遇到这种该怎么办呢?当听不懂时,你可以更好地表达具体哪里听不懂。因为生活中,你有可能会遇到一些这样的人,比如说,喝醉了的人,口齿不清的老人或小孩,先天口吃或者爱咕哝的人。在这些情况下你听不懂其实很正常,并不是你的原因,但你必须想办法去解决这类问题。
如果你已经不想再用“听不懂”这个表达了,我们有一些更好的建议:

1.什么?我没听清楚。What? I didn’t hear clearly.

某种程度上这一表达还不错,因为在很多时候,它比“听不懂”更恰当。而且立马就会让听的人感觉你的汉语水平不仅限于词汇书上学来的那几个词。同时,这一表达的另一层意思是“如果我刚刚能听得清楚点儿,也许我就明白了”。给自己一点信心!其实,人们说话的时候常常不是很清楚的。

2.我没明白你的意思。 I didn’t understand what you mean.

要先明白,这句话和“听不懂”意思是不一样的。中国人在用这句话时,很有可能对一段话的每一个词都理解,但不是很理解这段话想要传达的意思或者说的人意思表达不清楚。中国人也会用到这句话,因为有时候,尽管他理解每句话的字面意思,但还是不明白对方想表达什么;还有的时候,就是说话人自己表达得不够清楚。所以,当你遇到类似的情况,用这句话肯定没错,值得你牢牢记住!

3.你在说谁? Who are you talking about?

当你确信对方谈到了某人而又不确定是谁的时候,这句话就派上用场了。当然了,如果对方没谈到某人,这句话就会适得其反了。但是大多数的聊天内容都会涉及到某些人,所以你也不用过于担心偶尔会说错。

4.你的意思是…… So you mean…

有时最有效的方法就是去猜对方要表达的意思。千万别低估这一方法。潘吉就看到过有的初学者在只听懂了会话内容5%的情况下,就能猜到对方要表达什么意思,然后他可以用比较简单的话再把它表达出来。而一个中级水平的学习者呢?尽管他能听懂60%的会话内容,却可能会一脸茫然。二者的区别就在于对上下文的理解。去猜对方意思!就算有可能猜得不对。这样做的好处之一是可以让对方清楚你真实的汉语水平,包括词汇量、听力水平。有时你使用的词汇就足够能让对方明白如何把他们要说的话用你能听懂的方式表达出来。

当然,还有很多其他的表达方式可以用,所有的方式可能都比“听不懂”效果要好。你只需要跨出一小步,别把所有人都关在你自己不理解的大门之外。

打开心门,你就会发现很多人都可以帮到你。

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2014-15 Winter Intern: Michael

Intern-MichaelM

Michael Moore, a 3rd-year computer science major from Luther College, has had an extremely productive IT internship at AllSet Learning. Despite his unfamiliarity with PHP, he helped a lot with both the Chinese Grammar Wiki and the Chinese Pronunciation Wiki. He was also able to apply his Python programming skills to both audio manipulation scripts as well as Chinese textual analysis (NLP) scripts. And he even got to work on a video game! We were extremely impressed with all he was able to accomplish in such a short time.

Michael’s account:

At just one and half months, I think I’m one of AllSet Learning’s shortest term interns. The time has really flown and I wish I could stay longer. The small office environment provided me with a lot of practical experience that is not available in an academic setting, for both Mandarin and computer science.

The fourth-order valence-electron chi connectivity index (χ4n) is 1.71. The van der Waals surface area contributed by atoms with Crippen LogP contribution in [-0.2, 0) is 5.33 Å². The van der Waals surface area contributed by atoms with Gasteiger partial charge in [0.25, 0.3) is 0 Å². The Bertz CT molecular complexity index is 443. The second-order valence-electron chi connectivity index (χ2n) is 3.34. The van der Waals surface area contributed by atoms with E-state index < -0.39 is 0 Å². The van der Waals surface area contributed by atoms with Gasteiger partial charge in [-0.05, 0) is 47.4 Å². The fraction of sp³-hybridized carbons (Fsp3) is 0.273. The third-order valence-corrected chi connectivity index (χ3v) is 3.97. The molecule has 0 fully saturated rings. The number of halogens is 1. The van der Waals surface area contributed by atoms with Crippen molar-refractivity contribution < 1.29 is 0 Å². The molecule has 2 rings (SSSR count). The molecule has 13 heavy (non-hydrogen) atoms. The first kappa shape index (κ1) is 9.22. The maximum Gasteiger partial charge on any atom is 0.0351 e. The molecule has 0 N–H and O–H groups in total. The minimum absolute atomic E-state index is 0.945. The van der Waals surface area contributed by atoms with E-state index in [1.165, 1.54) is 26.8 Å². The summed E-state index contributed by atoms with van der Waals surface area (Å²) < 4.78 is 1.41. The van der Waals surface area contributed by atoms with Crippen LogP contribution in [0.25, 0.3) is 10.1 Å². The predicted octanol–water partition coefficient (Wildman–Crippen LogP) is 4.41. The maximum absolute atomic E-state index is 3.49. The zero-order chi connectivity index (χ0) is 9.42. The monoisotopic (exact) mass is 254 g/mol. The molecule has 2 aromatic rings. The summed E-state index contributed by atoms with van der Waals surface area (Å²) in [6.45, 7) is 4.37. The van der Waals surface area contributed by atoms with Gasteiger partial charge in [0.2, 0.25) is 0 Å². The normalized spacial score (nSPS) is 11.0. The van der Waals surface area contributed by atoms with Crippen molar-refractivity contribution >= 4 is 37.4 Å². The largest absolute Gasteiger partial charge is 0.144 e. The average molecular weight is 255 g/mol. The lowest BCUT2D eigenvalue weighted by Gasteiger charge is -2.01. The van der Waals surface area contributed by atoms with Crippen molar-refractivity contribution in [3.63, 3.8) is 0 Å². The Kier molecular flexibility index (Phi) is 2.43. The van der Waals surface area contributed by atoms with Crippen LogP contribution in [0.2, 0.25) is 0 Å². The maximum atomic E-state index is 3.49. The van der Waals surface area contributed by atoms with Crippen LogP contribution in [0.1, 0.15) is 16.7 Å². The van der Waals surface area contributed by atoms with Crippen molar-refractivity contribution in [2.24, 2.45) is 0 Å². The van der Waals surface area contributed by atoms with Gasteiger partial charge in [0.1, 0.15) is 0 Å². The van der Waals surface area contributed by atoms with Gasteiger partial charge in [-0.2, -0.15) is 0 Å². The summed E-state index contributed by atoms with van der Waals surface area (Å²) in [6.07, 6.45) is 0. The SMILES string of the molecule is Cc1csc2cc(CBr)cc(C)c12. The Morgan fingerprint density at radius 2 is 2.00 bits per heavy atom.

I worked on several IT projects during my short time here, ranging from text processing to computer games. One of my biggest projects was helping set up the new Pronunciation Wiki, and in particular its pinyin chart. AllSet’s need to provide a consistent user experience pushed me to write programs that were not just usable, but a pleasure to use.

The most fun project I worked on was the “Chinese RL Lab,” a browser-based video game for learning Chinese. The graphics may be simple, but underneath I got to experiment with features such as data-driven programming, AI, and procedural generation. AllSet [will soon be making] the project open source, so I look forward to continuing to contribute.

I want to thank all the staff at AllSet learning, who were all very welcoming. John even invited me to Christmas Eve dinner at his home. Yu Cui, Weiwei, and Yang Renjun, who all made sure I stayed well-fed and taught me not to always greet with “nihao.” I’ll be sure to stop by whenever I’m in Shanghai!

Michael really did some amazing work, and we’re all greatly benefiting from his contributions. We can’t wait to release the “Chinese RL Lab” (this name will change), so stay tuned for news on that. (And Michael, don’t forget to keep contributing!)

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外国人为何觉得汉语难学?

This article is a translation of a Sinosplice article by John Pasden (潘吉), founder of AllSet Learning, translated to Chinese for the benefit of Chinese teachers. The original article is in English: Why Learning Chinese Is Hard.

有人说:“ 学汉语并不难”,这一观点AllSet Learning 的创始人John Pasden(潘吉)不太赞同。因为学汉语是他曾做过最难的事情之一。潘吉认为学习汉语是一件非常值得做的事情,但同时,也是一件很难的事。希望大家不要凭自己对难易程度的感觉去选择学习一门语言。有人就曾想当然地凭感觉选择学汉语,然后被汉语中复杂的声调吓坏了,避而远之。根据潘吉的切身经历,汉语的难度确实吓倒这样一批人。究竟学汉语的难点在哪呢?

首先,让我们来讨论一下这里说的“难”到底是什么意思。牛津字典的英语解释是:needing much effort or skill to accomplish, deal with, or understand.

所以,当我们谈到“难”的时候, 不能把它和 “耗时”混在一起。

有人说 :
“学习汉语是一个循序渐进的过程,可以先列出简单易行的事情——学一个汉字或一句话、听一首歌或看一部电影、跟人聊天或发个邮件等等。 这其中没有一件是很难的, 潘吉大部分赞同, 但并不赞同 “学习汉语一点也不难”这一观点 。他在学习汉语的过程中发现一开始是非常难的,尽管这种难度的高低是主观判断的。但实际上把“开头难”等同于“整件事都很难”的想法是比较片面的。

如下是潘吉自己的亲身经历:

投入时间 vs 掌握技巧

事情发生在潘吉的小时)。他的表哥Kevin推荐他玩杂耍球,并打包票说,不管是谁,只要坚持练习,一天内保证能学会。于是小潘吉自己试了几次,根本没那么容易啊!单单用3个球轮着颠10下这一看似简单的动作就把他难倒了。但小潘吉还是咬牙坚持下来了。半小时后他竟可以连续颠10下了,1小时后,小潘吉看起来就有点像专业杂耍球演员!

这样看来,你还认为杂耍球很难学吗?其实初学者只要坚持练习,不到1小时就能学会。潘吉曾试着教过一些人玩杂耍球,他们的对话往往是这样的:

  • 初学者:哇哦,你会杂耍球?
  • 潘吉:是啊。不是很难,半小时你就能学会。
  • 初学者:真的吗?让我试试。
  • (潘吉开始演示杂耍球的基本玩法并把球传给了对方。初学者自己试了几次,可很快球就掉地上了。)

  • 初学者:这比想象中难多了。
  • 潘吉:对,但你只要坚持半小时肯定能学会。
  • 初学者:太难了!我还有事先走了,拜拜。

看到了吧, 一种只要半小时就能掌握的技能,为什么很多人还是觉得难呢?其实真正的原因是,当我们需要去学一门新技巧时,大脑的第一反应是“这应该不难”。确实,杂耍球的技巧是不难,扔球、接球、然后重复。大脑立马就理解了,可实际做的时候,双手却不听使唤。

其实,之所以感觉“难”是因为我们的实际表现没有想象中那么好,因而很受挫。这对于“自我”是个重大打击。 然而这种判断是比较感性的,而非理性的。更糟的是,如果你放弃一件事的原因是它不像你想的那么轻而易举就能完成,那你怎么知道自己到底有没有可能做成?

这就是学习各种新技能时的困难所在,不管是学杂耍球、中文还是其他。尽管你一直很努力,都会感到挫败和恐惧。掌握一门新技能确实需要下很大的功夫,很多人在这一过程中都会因“太难了”而感到灰心丧气、止步不前。

汉语学习的难点是什么?

当潘吉说学汉语很难的时候,并不是指汉语学习的各个方面都很难。对潘吉而言,学汉语真正难的部分是掌握声调。潘吉最痛苦的一段时期是到中国后开始学汉语的那一年半时间,没有一个中国人能听懂他在讲什么。囧!可他并不是一个轻言放弃的人,经过不懈努力,他最终掌握了汉语。潘吉的经验是: 在学习汉语的过程中,声调是最容易让人受挫的部分。为什么呢?刚开始学汉语的时候很难区分声调,这时你会感到很绝望。后来,你可以听出声调的不同了,但却不能自己复述出来,这时你又会感到很绝望。再后来,你可以比较准确地把几个不同的声调串在一起了,但组成句子时却一团乱,这时你还是会感到很绝望。看到了吗?要掌握声调是一个漫长且挫折不的过程。每个学习者几乎都曾有过这样的经历:“这些人怎么回事? 我中文说得都没问题啊,我肯定每个词的发音都是对的,为什么他们还是听不懂呢?”这确实是会让每个学习者都很受挫的一种情况。